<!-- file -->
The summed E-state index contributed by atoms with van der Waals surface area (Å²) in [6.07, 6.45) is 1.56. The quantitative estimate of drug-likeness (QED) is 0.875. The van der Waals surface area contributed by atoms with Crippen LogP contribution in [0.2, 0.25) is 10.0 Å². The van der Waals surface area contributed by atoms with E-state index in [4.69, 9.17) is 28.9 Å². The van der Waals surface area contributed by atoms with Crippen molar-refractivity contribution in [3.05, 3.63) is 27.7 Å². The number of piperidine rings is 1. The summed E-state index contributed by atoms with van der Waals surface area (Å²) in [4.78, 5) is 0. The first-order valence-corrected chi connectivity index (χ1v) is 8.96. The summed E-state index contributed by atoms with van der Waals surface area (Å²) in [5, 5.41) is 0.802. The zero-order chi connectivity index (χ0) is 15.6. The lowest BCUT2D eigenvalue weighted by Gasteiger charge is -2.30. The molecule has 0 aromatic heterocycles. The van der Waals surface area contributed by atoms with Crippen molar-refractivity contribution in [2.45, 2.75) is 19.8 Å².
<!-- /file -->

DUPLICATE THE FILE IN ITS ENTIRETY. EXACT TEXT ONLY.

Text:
The summed E-state index contributed by atoms with van der Waals surface area (Å²) in [6.07, 6.45) is 1.56. The quantitative estimate of drug-likeness (QED) is 0.875. The van der Waals surface area contributed by atoms with Crippen LogP contribution in [0.2, 0.25) is 10.0 Å². The van der Waals surface area contributed by atoms with E-state index in [4.69, 9.17) is 28.9 Å². The van der Waals surface area contributed by atoms with Crippen molar-refractivity contribution in [3.05, 3.63) is 27.7 Å². The number of piperidine rings is 1. The summed E-state index contributed by atoms with van der Waals surface area (Å²) in [4.78, 5) is 0. The first-order valence-corrected chi connectivity index (χ1v) is 8.96. The summed E-state index contributed by atoms with van der Waals surface area (Å²) in [5, 5.41) is 0.802. The zero-order chi connectivity index (χ0) is 15.6. The lowest BCUT2D eigenvalue weighted by Gasteiger charge is -2.30. The molecule has 0 aromatic heterocycles. The van der Waals surface area contributed by atoms with Crippen molar-refractivity contribution in [2.45, 2.75) is 19.8 Å².